Riding the COVID Roller Coaster in Peoria

Remember when each season brought a different array of events to follow in central Illinois? Explore Peoria remembers.

But that was before the pandemic. Now in the spring of 2021, as vaccinations spread across the community, there are signs of hope.

Yet this month (April) saw the coronavirus return with a vengeance. The Peoria area was labeled a national epicenter for COVID-19 by Dr. Doug Kasper, interim section head of infectious disease at the University of Illinois College of Medicine Peoria, who urged continued caution by area residents on WMBD, a Peoria radio station.

The Peoria area has become accustomed to the stop-and-go, roller-coaster ride that’s become the norm in the era of the coronavirus.

It’s been more than a year that restrictions have been put in place to reduce the spread of the virus. Work and school routines have been altered. The elimination of crowds and the closing of many places of business has become a routine.

Apparently, we’re not out of the woods yet. Despite these problems, however, the area’s sports light is flickering back on.

Consider the substitute teacher from Morton who’s trying to bring arena football back to central Illinois in the middle of a pandemic.

The Central Illinois Royals play the Kurse from Kentucky this Saturday (April 24) at the Morton Park District Indoor Sports Facility (located at 324 S. Detroit Ave. in Morton). For more information, visit http://royalsfootball.com

“We’ve worked on setting up arena football for a couple of years but COVID has thrown a curve ball into it,” said the manager of the team who played football at Eureka College.

In the newly-formed division, the Royals square off against teams like the Great Lakes Phoenix, St. Louis Bandits and Indianapolis Enforcers.

“We’ve had eight games on the schedule so far. After Saturday’s game we’ve got a home game at the end of May and another in early June,” he said.

With capacity limited to only a few hundred people at the Morton facility (when restrictions are not in effect), the Royals have sought to stream games to allow for more exposure. “We’re just trying to get things off the ground this year,” said the manager, who also serves as a volunteer fireman when not organizing football games.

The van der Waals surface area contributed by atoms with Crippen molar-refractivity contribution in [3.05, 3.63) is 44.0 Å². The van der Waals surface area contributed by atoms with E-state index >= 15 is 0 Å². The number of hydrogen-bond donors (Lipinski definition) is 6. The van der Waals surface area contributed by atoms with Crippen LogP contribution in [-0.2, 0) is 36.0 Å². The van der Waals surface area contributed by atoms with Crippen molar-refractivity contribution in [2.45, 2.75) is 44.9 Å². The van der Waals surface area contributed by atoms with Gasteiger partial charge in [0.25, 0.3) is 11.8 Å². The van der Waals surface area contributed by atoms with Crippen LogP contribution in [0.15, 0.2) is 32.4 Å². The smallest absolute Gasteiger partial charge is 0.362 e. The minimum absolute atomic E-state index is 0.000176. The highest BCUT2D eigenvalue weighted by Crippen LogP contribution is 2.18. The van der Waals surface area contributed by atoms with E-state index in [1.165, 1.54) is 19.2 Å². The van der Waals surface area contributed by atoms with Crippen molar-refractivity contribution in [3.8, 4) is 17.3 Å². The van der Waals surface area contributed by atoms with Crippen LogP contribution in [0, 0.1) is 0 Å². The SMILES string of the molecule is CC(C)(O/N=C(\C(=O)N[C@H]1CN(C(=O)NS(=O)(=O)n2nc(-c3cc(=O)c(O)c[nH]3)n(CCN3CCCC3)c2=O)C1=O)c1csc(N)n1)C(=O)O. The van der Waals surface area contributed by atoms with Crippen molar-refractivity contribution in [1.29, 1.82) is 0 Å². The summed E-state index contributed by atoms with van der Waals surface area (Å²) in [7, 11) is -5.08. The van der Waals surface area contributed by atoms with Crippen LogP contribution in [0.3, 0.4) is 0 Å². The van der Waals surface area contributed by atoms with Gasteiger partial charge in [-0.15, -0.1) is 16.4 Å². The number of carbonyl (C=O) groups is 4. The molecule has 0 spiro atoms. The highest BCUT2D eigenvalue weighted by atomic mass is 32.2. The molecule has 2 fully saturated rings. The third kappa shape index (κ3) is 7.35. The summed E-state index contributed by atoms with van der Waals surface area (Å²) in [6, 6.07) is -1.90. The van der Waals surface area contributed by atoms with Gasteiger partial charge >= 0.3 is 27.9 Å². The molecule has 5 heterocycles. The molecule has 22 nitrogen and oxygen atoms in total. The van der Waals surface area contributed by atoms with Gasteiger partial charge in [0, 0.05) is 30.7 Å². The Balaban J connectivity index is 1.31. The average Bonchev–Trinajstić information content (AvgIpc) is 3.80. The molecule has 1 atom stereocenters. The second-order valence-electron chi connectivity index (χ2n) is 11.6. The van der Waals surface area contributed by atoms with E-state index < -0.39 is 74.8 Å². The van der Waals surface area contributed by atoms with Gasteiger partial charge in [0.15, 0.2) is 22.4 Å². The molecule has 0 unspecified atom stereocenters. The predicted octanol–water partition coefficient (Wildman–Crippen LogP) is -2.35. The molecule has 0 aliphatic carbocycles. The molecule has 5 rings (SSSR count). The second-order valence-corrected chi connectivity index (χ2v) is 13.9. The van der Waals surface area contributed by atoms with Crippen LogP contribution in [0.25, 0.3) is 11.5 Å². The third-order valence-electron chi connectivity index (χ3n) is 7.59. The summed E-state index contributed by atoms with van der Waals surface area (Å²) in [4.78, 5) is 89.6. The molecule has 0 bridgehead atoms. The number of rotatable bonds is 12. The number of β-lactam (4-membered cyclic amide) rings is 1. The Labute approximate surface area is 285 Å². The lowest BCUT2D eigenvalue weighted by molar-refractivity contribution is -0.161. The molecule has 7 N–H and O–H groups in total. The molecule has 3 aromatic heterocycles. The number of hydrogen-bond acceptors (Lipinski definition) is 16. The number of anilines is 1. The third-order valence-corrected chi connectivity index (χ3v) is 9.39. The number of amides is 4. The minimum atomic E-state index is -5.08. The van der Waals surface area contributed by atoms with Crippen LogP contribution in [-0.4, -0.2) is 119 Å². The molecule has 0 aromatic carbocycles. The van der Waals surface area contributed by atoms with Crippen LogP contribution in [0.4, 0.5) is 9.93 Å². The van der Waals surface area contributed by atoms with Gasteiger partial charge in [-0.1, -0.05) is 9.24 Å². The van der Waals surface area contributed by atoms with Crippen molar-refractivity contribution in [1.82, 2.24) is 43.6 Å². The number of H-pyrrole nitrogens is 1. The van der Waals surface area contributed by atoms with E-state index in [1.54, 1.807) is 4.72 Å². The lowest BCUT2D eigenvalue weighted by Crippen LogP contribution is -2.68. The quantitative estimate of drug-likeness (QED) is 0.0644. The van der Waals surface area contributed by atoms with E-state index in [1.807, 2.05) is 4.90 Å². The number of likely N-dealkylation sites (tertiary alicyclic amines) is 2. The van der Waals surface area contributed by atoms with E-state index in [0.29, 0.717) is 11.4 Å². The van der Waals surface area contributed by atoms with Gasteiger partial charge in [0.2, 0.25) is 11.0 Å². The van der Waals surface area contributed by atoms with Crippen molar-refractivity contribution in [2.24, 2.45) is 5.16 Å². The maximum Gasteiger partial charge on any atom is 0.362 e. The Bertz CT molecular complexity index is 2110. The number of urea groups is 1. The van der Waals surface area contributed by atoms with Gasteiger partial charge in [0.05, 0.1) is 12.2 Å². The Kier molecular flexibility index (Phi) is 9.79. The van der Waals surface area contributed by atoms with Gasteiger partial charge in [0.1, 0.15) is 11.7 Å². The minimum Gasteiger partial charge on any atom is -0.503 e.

He said he hopes to recreate the excitement of arena football in the area that was enjoyed by the Peoria Pirates, who played at the Peoria Civic Center from 1999 to 2009.

Also looking to stir some excitement is Jason Mott, general manager of the Peoria Chiefs, the Class A farm team for the St. Louis Cardinals.

“We’re playing catch-up,” said Mott, referring to the fact that the team had to cancel its 2020 season in Peoria.

“We just hope we’re moving forward—not backward. We’re definitely excited to bring pro baseball back here,” he said.

“Everything is subject to change. We’ll adjust as we go. We’re expecting to be able to accommodate 25 percent capacity when we open. That’s about 1,250 people in the bowl,” said Mott.

Look for some changes to accommodate public safety, he said. “We encourage people to get tickets early. We’re trying to eliminate lines,” said Mott.

“We can’t do things on the field with the fans we used to do. We’re also working on some new food options. People can order online and pick it up at the stand (inside the park) or have it delivered to their seats,” he said.

The impact of the pandemic varies across the league, said Mott, noting that teams like the Quad Cities Bandits are able to go “wide open” when it comes to crowds at their home park in Davenport, Iowa.

Another area team looking to get back on track in 2021 is the Peoria Rivermen ice hockey team that kicks off its 40th season at the Peoria Civic Center in October.

“I would hope that by the end of October we’d be able to put enough people in the PCC to cover our annual operations budget of $1.7 million,” said Bart Rogers, the Rivermen owner and CEO.

Forced to cancel last year’s season, the Rivermen look to take advantage of pent-up demand, he said. “We have lots of good things planned. Three-quarters of our fans are casual fans who might come out once or twice a year. We want to draw them back,” said Rogers.

A new addition to this year’s schedule involve games with a new team in the league, the Vermilion County Bobcats out of Danville, he said.

“Not only will playing in Danville save traveling costs but it gives Rivermen fans around the state the chance to see more hockey,” said Rogers.

Part of the Rivermen organization since 1992, Rogers credited Bruce Saurs, the late former owner, with making the commitment responsible for the team’s success and longevity.

With promotions to honor the team’s 40th year already in the works, Rogers is proud of what the Rivermen have accomplished in Peoria. “We have the seventh longest streak for a pro hockey franchise in the country outside of the National Hockey League,” he said.

Meanwhile the Peoria Civic Center is hoping conditions improve enough to allow for activities before Rivermen games return in late October.

Rik Edgar, the Peoria Civic Center’s general manager, hopes to bring the arena back to life as soon as possible. “We should know more in the next 30 to 45 days,” he said in an email.

It was recently announced that the Center’s Carver Arena will host the Illinois Regional Basketball Tournament (TBT) from July 24 to 28. Among the 16 teams participating will be alumni squads from the University of Illinois and Bradley University.

Other area openings are also on the horizon. After being closed all of last year, the Wheels O’ Time Museum (located at 1710 W. Woodside Drive in Dunlap) plans to open on Saturday, May 1 while the Peoria Riverfront Museum, already holding events, is gearing up for the opening of a national exhibit, “T-Rex—the Ultimate Predator” on May 29.